Create Your Playbook: A Solution for All Life Has to Throw at You
Ever wish you had a book you could pull off the shelf and it would give you the answer to any motivational problem? I’ve got the solution here. Ever have a bad day when you can’t get started, when the world seems to conspire against you? Here’s the answer.
This is your playbook.
I got the idea loosely from the famous motivational guru, Jim Rohn, through a fantastic, self-help guy named Alexander Heyne. The basic idea is that whenever you encounter a struggle in life, you perform a deep analysis in a journal.
This project is bigger than me, but I hope to do it justice enough you find value in it. The playbook concept may be the best self-help book ever created — and you’re going to write it!
We’ll get to the how-to parts of crafting your playbook in a minute, but first I want to delve into why it’s important to make your own. We all need a playbook. My playbook is different than yours is different than hers.
Every coach has a playbook.
We don’t run into battle without a plan, or go off on a journey without a map. For some reason we repeat the same emotional battles without giving ourselves the tools to get through them.
Emotions effect our work. When we can’t pull through the darker emotional states, most of us avoid the work altogether. We hide in our caves. We take the easy way out. We escape, using things that harm us.
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I need a playbook. You need a playbook. We all need a playbook.
The basic premise of the playbook is you dedicate a specific journal for the process. This is a collection of emotional states and project hurdles. You’ll ad to this collection over the course of your life. Every time you run into a wall, instead of avoiding the problem or ignoring it, you perform a deep analysis on a page or two. As time progresses, you’ll refer to the playbook for answers rather then add to it.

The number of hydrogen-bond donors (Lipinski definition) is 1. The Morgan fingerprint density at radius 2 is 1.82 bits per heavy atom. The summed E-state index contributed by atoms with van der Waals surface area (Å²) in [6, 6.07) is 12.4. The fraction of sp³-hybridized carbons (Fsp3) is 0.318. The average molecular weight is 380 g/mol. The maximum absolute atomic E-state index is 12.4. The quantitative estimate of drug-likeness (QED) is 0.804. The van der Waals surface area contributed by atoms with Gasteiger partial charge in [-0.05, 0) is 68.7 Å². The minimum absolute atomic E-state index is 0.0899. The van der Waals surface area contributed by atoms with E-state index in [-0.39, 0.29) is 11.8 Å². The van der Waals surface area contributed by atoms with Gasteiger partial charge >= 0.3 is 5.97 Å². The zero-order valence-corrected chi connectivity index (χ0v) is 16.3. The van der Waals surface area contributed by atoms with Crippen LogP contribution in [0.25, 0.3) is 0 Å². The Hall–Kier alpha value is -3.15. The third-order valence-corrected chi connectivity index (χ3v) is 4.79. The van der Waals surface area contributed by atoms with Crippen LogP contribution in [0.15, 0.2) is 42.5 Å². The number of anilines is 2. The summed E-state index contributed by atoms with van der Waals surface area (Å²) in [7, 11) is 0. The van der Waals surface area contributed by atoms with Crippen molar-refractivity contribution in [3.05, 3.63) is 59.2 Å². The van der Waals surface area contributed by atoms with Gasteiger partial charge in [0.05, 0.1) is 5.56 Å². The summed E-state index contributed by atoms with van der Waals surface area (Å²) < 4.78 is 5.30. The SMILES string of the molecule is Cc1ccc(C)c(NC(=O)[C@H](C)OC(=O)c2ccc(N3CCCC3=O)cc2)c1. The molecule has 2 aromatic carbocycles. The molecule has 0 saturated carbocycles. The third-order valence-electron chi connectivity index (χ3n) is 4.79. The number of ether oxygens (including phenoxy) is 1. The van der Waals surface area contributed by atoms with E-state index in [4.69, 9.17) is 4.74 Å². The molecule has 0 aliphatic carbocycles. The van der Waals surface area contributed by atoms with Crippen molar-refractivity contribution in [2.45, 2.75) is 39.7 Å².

Eventually, you’ll repeat these problems. Now you’ll be ready.
We all have a core set of behaviors that make us who we are. We tend to repeat these behaviors every time we run into a similar problem. I know I didn’t realize how repetitive my behavior was. You may not either. When you analyze each problem in a playbook, you’ll see the pattern. You can say when I feel this way if I do this, I can make it better.
Or, if I run into this problem with my business, last year I had the same problem. This is what worked.
This story is just to get you started. This is a lifetime process of addition and analysis. Your playbook is yours alone. Although it may help others, this is a bespoke solution for your life. You will collect, take-apart, and solve some of the most-difficult problems in your life. We’ll take them apart in tiny pieces. Eventually, you’ll have priceless answers.
Let’s get started, eh?
How to build your playbook
- Buy a high-quality notebook. I use a medium-sized one with a dotted grid (see photo below). I prefer the dots over blank journals or lined paper. The dots are printed lightly. I can write text in a straight line, or draw a diagram. The dots make the page multi-purpose. You should pick a journal that fits your needs. Sure, you can build this playbook on your phone or laptop, but I believe it should stay analog. The physical act of writing these solutions by hand can’t be replicated with a screen.